The ‘Age of Diversity’?

José Luis Silvestre. Collaborator. Centre for Diversity. Instituto de Empresa

18 May 2005

Fourth in a series of inquiries into what companies are doing to promote diversity management.

Remember the TV ad for a well-known soft drink in which the company showed spectacular sales growth and claimed it had been achieved with no advertising investment? We wondered if we were witnessing the end of the marketing age.

But marketing is not limited to TV ads. A glance around us should convince even the most skeptical that marketing is in no danger of dying out.

Yet the example may contain a grain of truth. Examining the classic lifecycle of a product shows how the critical factors for success change from an initial phase (where the weight falls to production or operations) to factors related to marketing and sales as the product matures. The earlier elements do not lose their significance, but are no longer sufficient on their own. They offer no distinction, since they have become a sine qua non condition for competition and have changed from being ‘order winners’ to mere ‘qualifiers’.

In many industries the traditional parameters for competition are losing this capacity for distinction. Enterprises are striving to identify new competitive edges to help keep hold of their leadership.

This has led us into the current transition period we now know, where we’re shifting from a stable model toward another scenario where globalization, immigration, multicultural realities, incorporation of women in the job market, and demands for social responsibility are reconfiguring society and business.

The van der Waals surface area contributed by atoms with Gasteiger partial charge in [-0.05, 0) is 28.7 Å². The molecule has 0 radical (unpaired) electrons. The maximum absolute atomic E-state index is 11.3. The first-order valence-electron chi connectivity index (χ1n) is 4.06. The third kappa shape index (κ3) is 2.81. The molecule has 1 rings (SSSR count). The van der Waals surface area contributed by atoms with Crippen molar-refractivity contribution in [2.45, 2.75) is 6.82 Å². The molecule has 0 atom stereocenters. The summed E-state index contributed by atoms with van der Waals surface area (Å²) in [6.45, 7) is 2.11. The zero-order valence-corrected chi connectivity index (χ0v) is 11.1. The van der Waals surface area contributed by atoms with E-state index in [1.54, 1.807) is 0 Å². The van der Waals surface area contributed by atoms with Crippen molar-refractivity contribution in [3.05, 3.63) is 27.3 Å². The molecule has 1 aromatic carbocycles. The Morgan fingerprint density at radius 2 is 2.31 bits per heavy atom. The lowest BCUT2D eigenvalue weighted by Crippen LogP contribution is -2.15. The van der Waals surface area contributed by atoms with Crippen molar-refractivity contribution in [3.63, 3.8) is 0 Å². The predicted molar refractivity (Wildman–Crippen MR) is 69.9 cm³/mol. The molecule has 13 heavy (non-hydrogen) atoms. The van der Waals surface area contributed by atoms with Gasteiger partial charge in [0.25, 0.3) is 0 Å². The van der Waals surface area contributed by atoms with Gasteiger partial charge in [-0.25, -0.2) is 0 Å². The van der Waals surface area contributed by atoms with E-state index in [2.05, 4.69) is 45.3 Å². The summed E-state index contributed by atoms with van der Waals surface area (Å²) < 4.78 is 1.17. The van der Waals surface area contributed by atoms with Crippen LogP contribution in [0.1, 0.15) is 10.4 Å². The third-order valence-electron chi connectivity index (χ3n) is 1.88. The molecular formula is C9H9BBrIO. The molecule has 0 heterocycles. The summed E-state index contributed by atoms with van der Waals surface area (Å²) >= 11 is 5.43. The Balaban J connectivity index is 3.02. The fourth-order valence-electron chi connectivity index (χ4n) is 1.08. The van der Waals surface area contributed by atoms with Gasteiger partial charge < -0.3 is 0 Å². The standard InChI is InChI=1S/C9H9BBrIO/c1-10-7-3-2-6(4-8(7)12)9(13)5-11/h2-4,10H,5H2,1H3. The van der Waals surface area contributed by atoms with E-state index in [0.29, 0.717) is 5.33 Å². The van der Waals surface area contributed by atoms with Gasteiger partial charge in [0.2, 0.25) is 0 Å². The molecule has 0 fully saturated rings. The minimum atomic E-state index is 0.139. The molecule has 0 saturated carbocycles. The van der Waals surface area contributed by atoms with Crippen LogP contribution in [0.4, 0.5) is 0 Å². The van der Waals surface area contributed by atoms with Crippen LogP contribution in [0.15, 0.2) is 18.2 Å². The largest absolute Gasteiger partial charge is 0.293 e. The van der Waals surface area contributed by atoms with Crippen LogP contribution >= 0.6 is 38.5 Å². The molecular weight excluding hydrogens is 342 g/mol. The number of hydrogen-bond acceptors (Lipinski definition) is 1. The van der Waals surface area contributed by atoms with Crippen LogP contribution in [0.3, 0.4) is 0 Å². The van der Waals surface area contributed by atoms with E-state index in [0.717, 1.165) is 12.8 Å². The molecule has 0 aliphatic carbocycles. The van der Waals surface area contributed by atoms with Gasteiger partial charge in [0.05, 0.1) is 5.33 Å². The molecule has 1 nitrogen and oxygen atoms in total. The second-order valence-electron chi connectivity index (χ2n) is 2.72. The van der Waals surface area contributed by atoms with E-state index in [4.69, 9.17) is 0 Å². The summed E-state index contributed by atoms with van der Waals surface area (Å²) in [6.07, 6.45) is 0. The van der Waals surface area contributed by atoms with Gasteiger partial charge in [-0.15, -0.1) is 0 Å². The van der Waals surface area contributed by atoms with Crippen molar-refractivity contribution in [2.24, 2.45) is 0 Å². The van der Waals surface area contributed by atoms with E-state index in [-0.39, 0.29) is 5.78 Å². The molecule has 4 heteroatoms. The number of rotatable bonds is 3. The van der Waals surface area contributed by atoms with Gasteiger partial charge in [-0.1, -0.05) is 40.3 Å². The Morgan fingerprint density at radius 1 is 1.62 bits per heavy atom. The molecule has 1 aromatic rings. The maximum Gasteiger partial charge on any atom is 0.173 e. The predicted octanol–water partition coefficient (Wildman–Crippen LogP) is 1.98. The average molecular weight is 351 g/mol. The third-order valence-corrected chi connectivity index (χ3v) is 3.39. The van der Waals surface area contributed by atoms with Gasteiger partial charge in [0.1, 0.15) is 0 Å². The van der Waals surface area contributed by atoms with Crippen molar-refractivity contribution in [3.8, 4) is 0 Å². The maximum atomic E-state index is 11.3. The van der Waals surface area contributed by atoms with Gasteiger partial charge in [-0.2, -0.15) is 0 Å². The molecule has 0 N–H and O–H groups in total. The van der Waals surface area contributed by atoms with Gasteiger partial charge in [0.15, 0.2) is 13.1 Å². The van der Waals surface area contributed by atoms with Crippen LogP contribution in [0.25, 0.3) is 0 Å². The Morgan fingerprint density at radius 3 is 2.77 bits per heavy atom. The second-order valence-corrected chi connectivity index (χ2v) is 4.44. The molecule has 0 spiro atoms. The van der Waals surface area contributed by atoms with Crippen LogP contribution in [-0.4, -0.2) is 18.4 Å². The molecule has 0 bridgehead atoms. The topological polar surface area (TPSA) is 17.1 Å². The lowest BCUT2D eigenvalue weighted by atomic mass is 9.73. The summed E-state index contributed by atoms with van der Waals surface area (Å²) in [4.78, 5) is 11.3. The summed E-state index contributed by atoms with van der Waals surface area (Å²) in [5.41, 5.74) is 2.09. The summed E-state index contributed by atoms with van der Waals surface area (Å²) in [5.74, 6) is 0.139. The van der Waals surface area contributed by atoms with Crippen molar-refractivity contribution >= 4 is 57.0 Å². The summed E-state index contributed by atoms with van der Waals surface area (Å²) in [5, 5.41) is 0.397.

From management’s point of view, challenges created by this transition are huge. Social changes are forcing firms to establish policies to adapt or die. Companies have been trying to assimilate these changes for decades. Let’s look at some of the strategies and practical improvements being used:

Diversity policies

These are both external and internal.
Traditionally, diversity focuses from an external viewpoint, using image campaigns to improve the enterprise’s reputation as part of its Corporate Social Reputation (CSR), and in response to external stakeholder demands.

Consequently, firms have fought social agents like energy companies, which have developed this field further than most. Policies implemented include:

::Social action or cause marketing. In 1999, Philip Morris spent $75 million on contributions to charity and $100 million on a PR campaign to advertise it. America Online (AOL) created AOL@School, a customized, online educational tool to help U.S. students and teachers improve education. AOL has contributed to community development in a specialized and more effective way than through donations. It has also improved its long-term demand by spreading its services and how to use them among students.

::Report policies. Many multinationals issue reports on social responsibility with their financial reports. These describe actions on sustainability (environment, pollution, recycling), relations with stakeholders and diversity. Two models are being followed: the World Pact model and the Global Reporting Initiative (GRI). The Asociación Española de Contabilidad y Administración de Empresas (AECA) and British Petroleum are two firms that file account in accordance with the GRI.

These policies are well and good, but fail to use the potential for improving human capital provided by non-traditional groups.

::Internal: The objective of an enterprise’s internal policies is to change corporate culture and create an inclusive working environment. This is built around two points: assessment policies and human resources.